But US District Judge William Alsup struck down that defense not on the grounds that Wolf was merely a blogger, but on the notion that journalists are guaranteed any privilege at all, citing Branzburg v. Hayes. As Judge Alsup wrote - even citing the mixed language first rendered in 1972 - "The U.S. Supreme Court said there is no journalist newsman's privilege under the First Amendment."

Can even a ruling that denies privileges to journalists withstand legal review if even the very phraseology of "journalist" can't be nailed down? The matter was first taken up by the previous Congress, though that session became mired in an historic level of inactivity. This year, the Free Flow of Information Act was re-introduced as an attempt to finally legislate a definition that resolves the question of journalist's identity in the modern era, as well as providing some rights and privileges.

In a statement released yesterday, the bill's primary sponsor, Sen. Arlen Specter (R - Penn.) spelled out the Act's promises: "This legislation establishes a federal reporters' privilege to protect and encourage the free flow of information between journalists and confidential sources. It seeks to reconcile reporters' need to maintain confidentiality, in order to ensure that sources will speak openly and freely, with the public's right to effective law enforcement and fair trials."

But that reconciliation, it turns out, may be a little lopsided after all. As the Senate language reads now, "In any proceeding or in connection with any issue arising under Federal law, a Federal entity may not compel a covered person to provide testimony, or produce any document, relating to protected information, unless..." And the unless part is pretty significant.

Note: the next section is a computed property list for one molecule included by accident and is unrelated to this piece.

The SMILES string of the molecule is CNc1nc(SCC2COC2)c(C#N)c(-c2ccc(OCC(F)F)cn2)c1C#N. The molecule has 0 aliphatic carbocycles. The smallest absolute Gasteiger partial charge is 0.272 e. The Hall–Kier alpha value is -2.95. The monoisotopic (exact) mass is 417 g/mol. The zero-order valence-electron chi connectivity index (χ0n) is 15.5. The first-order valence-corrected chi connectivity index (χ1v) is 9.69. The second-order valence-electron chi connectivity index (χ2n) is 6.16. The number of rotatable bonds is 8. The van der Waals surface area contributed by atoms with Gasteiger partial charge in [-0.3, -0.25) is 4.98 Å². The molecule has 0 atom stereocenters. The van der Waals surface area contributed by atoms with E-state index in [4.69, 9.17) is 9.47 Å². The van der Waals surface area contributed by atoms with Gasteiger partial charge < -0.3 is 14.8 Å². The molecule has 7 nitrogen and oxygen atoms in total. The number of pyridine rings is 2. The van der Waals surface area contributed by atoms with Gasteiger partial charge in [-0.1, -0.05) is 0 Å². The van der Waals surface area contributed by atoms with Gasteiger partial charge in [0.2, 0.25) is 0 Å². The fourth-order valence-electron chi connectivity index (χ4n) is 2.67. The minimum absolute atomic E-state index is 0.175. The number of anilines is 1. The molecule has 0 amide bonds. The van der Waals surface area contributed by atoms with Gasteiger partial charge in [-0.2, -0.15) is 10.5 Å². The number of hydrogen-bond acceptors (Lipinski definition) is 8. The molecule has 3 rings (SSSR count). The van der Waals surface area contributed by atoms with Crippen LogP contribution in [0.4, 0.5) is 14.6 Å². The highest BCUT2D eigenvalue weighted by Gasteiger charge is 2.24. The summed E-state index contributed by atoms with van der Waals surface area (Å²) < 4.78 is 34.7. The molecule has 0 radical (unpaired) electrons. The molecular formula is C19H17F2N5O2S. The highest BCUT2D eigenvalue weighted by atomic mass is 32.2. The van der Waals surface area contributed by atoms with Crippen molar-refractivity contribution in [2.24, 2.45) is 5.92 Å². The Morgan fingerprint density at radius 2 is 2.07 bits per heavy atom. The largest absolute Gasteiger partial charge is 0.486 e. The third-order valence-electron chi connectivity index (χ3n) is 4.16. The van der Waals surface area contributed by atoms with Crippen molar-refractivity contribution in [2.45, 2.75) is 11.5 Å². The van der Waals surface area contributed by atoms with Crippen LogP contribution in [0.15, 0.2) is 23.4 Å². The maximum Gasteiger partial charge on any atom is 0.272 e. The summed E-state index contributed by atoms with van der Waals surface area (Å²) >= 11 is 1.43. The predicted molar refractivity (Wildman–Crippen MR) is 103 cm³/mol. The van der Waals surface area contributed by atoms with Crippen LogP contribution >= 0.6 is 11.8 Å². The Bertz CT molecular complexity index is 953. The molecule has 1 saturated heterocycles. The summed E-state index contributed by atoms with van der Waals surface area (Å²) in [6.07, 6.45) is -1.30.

For instance, in the case of a criminal investigation or prosecution, "there are reasonable grounds to believe that a crime has occurred." In such an investigation, the information sought may be beneficial not only to the prosecution but also to the defense. Or perhaps the information may be beneficial to the national security.

But even that loophole doesn't match the enormity of the alternative exception through which, conceivably, a barge full of trucks parked side-by-side could cruise through without scraping the paint. If the information is not being sought in conjunction with an investigation - for instance, if somebody in authority simply wants it - then the exception enables that information to be compelled from a journalist if it "is essential to the resolution of the matter."

"In order to balance these competing interests," Sen. Specter writes, "this bill creates a qualified privilege for reporters to withhold information they obtain under a promise of confidentiality...The bill also contains exceptions to the privilege for those situations where information sharing is critical. A reporter may not withhold his source information where it is needed to prevent a terrorist attack, significant harm to our national security, death, kidnapping, or substantial bodily harm. Journalists who witness crimes also cannot refuse to share their eyewitness observations."

In an op-ed piece for the Washington Post yesterday, former US Solicitor-General Theodore Olsen supports the bill in its entirety, including its exceptions. "The legislation would not give reporters special license beyond the type of common-sense protection we already accord to communications between lawyers and clients, between spouses and in other contexts where we believe some degree of confidentiality furthers societal goals," Olsen wrote. "This legislation is well balanced and long overdue, and it should be enacted."

Nonetheless, anyone who may have been under the impression that this bill would protect Josh Wolf and others like him in the future, may be awakening to some new realizations. Video bloggers everywhere should perhaps be asked, are you sure you really want to be journalists?